“This is a complete joke. Smoke and mirrors, a bunch of nonsense that has been said to us, said to the community, and communicated to the press,” Scot X. Esdaile, president of the Connecticut NAACP, said Wednesday afternoon. “There’s no way this should be happening in Connecticut in 2021. There’s no way.”
Standing alongside Esdaile, town councilwoman Nuchette Black-Burke announced that town leadership would launch a “pressure campaign” to have Amazon keep the site shut down “until our quality of life here in the small town of Windsor comes back to normal.”
“We are frustrated beyond words,” Windsor Mayor Donald Trinks added.
According to town police chief Donald Melanson, however, Amazon will be reopening the site Thursday after it was closed down again on Wednesday following the discovery of the latest noose. An Amazon spokeswoman declined to provide Fintech Zoom further comment on when the site will be reopened.
“Hate, racism or discrimination have no place in our society and are certainly not tolerated in any Amazon workplace — whether it be under construction like this one, or fully operational,” company spokeswoman Nikki Forman said in a statement to Fintech Zoom. “We will continue to work with all levels of law enforcement as well as our development partners, to hold the perpetrators accountable and ensure that all members of our community feel valued, respected and safe.”
Before workers came back to work this week, surveillance cameras were placed at all access points, stairwells, and on each floor, the police chief said Wednesday, conceding that it would not be possible to cover the entire building given its size. Safety precautions also include having five officers stationed at the site with the private security Amazon had hired.
The department, working alongside the FBI and state police, are currently looking through surveillance footage and pursuing investigative leads, he said.
The eighth noose was found “mixed in with and entangled with electrical cords,” which had “not been used for more than two weeks and were being stored on a pallet amongst other electrical equipment on the floor,” according to a police department press release Wednesday.
The worker who found the noose immediately reported it to authorities, the release states.
“This one was clearly a noose,” Melanson noted during the press conference Wednesday, adding that it remains unclear when it was originally placed. In previous statements, the department had said some of the seven ropes “could be interpreted as nooses.”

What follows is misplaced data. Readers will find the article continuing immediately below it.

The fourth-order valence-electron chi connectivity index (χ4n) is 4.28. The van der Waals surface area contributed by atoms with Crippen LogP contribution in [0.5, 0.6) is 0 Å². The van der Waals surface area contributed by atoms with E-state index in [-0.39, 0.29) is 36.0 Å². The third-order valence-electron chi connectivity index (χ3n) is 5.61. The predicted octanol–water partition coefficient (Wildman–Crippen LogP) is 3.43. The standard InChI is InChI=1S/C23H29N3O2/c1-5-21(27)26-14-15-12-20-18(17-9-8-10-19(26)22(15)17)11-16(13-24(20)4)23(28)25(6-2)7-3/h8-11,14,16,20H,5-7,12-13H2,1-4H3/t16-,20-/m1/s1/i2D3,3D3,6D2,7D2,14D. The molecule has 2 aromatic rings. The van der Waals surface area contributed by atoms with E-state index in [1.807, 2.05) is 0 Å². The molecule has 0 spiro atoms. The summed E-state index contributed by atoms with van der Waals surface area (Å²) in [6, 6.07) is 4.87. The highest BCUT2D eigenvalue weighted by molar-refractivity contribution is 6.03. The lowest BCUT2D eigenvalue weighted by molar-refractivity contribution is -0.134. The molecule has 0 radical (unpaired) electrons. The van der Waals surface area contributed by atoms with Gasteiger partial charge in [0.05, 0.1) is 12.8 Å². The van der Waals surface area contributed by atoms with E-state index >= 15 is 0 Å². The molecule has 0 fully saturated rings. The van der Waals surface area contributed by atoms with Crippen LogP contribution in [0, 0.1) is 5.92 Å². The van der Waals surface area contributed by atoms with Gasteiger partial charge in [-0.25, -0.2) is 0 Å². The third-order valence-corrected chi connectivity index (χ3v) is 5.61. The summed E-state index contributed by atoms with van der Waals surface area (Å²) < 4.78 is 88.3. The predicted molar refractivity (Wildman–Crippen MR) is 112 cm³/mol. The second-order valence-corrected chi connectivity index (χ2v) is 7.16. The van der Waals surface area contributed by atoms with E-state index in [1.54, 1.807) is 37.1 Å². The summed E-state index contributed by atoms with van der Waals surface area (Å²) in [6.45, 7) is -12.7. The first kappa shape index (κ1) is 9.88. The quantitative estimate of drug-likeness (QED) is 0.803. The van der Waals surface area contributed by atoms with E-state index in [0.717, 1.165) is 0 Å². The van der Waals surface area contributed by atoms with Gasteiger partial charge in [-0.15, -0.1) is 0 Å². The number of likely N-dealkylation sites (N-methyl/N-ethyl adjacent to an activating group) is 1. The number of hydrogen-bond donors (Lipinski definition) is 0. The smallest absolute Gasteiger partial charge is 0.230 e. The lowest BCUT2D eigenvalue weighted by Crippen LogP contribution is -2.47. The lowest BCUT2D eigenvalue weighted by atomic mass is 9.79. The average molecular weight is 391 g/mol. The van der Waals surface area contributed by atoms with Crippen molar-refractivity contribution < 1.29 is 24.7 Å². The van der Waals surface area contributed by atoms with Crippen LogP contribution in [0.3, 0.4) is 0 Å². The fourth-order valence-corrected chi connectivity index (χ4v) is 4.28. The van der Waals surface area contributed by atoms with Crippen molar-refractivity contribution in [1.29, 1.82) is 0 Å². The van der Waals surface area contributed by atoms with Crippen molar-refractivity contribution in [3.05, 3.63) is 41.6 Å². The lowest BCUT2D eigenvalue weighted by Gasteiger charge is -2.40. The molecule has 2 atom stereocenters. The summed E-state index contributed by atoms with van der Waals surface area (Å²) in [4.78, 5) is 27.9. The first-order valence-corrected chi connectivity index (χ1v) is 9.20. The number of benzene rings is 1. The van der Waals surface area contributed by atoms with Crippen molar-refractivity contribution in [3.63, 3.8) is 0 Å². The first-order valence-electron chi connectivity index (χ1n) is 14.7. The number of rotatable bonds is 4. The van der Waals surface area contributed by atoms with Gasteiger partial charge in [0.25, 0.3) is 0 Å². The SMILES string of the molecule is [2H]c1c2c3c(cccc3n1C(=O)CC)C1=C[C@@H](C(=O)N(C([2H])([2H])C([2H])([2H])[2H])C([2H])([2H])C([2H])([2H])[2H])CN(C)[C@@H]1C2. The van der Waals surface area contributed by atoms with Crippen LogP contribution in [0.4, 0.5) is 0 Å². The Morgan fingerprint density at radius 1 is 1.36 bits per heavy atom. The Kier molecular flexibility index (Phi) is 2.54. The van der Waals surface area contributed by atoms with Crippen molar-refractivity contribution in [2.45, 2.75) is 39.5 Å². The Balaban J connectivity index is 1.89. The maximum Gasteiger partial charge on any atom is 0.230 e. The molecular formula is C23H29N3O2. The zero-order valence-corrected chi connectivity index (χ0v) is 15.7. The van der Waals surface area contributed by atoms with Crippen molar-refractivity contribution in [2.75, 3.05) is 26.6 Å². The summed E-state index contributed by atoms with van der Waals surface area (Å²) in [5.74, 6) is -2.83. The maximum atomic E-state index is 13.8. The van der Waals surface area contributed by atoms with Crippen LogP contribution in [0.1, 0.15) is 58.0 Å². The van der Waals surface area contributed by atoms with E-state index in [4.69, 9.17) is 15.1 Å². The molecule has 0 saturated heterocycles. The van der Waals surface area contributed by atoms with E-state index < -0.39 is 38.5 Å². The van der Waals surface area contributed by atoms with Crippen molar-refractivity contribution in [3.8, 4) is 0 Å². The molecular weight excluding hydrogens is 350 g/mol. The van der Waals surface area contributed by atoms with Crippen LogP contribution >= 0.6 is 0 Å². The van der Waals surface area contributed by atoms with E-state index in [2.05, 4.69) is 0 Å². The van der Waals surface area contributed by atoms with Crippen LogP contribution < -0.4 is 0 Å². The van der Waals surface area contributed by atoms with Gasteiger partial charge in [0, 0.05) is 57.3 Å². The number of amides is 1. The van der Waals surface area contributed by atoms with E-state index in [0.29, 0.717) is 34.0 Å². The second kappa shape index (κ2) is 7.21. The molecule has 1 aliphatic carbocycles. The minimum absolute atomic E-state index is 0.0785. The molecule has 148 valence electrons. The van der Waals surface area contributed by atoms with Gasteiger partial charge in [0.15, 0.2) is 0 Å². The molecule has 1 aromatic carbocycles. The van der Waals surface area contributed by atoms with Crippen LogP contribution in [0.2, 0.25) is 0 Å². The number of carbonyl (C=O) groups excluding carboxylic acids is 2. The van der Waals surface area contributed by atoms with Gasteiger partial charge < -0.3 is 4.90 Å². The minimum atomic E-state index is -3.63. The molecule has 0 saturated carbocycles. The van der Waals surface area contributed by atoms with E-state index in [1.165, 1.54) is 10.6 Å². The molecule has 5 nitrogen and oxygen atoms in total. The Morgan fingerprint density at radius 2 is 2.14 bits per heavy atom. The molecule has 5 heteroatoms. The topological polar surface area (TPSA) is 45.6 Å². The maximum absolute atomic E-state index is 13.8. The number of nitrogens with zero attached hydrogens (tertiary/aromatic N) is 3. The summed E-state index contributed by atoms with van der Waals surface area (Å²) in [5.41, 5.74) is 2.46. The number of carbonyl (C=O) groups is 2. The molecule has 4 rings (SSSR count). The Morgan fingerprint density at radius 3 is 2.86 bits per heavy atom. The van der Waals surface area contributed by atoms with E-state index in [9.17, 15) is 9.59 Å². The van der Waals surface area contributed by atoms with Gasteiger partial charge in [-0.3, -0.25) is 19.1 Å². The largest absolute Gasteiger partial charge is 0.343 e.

“Right now we have no workers that have come forward to say they feel threatened by this individual, by the nooses that have been displayed,” Melanson continued. He said identifying a specific group that’s being targeted would help advance the investigation forward. The chief said he believes “in all likelihood” the perpetrator is a worker at the construction site, noting that it would be unlikely for someone to get past security when the site is closed at night.
Esdaile, however, painted a different story, saying multiple workers had told local NAACP officials about an unsafe work environment.
“No one would feel safe in an environment like that. And they’re very scared to come back to work, and they were looking forward to getting off the site today,” Esdaile told reporters. “They said that they know certain individuals, the way that they look at them, the way that the treat them on the site makes it very very uncomfortable to work on the site.”
Amazon and the chief himself addressed all workers onsite Wednesday following the discovery, Melanson said.
Local NAACP officials have yet to meet with the workers as of Wednesday afternoon, according to Esdaile.
Governor Ned Lamont on Wednesday said the nooses are a “racist provocation of the worst type,” during a press briefing Wednesday.
“I thought we were behind this. In this society, certainly in this day,” Gov. Lamont said, responding to questions about the incident.
“I’m talking to Amazon,” Lamont continued. “We’re doing everything from a security point of view, everything we can from a law enforcement point of view, but I can’t change people’s hearts, and it just breaks my heart that this is still going on.”
Fintech Zoom’s Anna Sturla contributed to this report.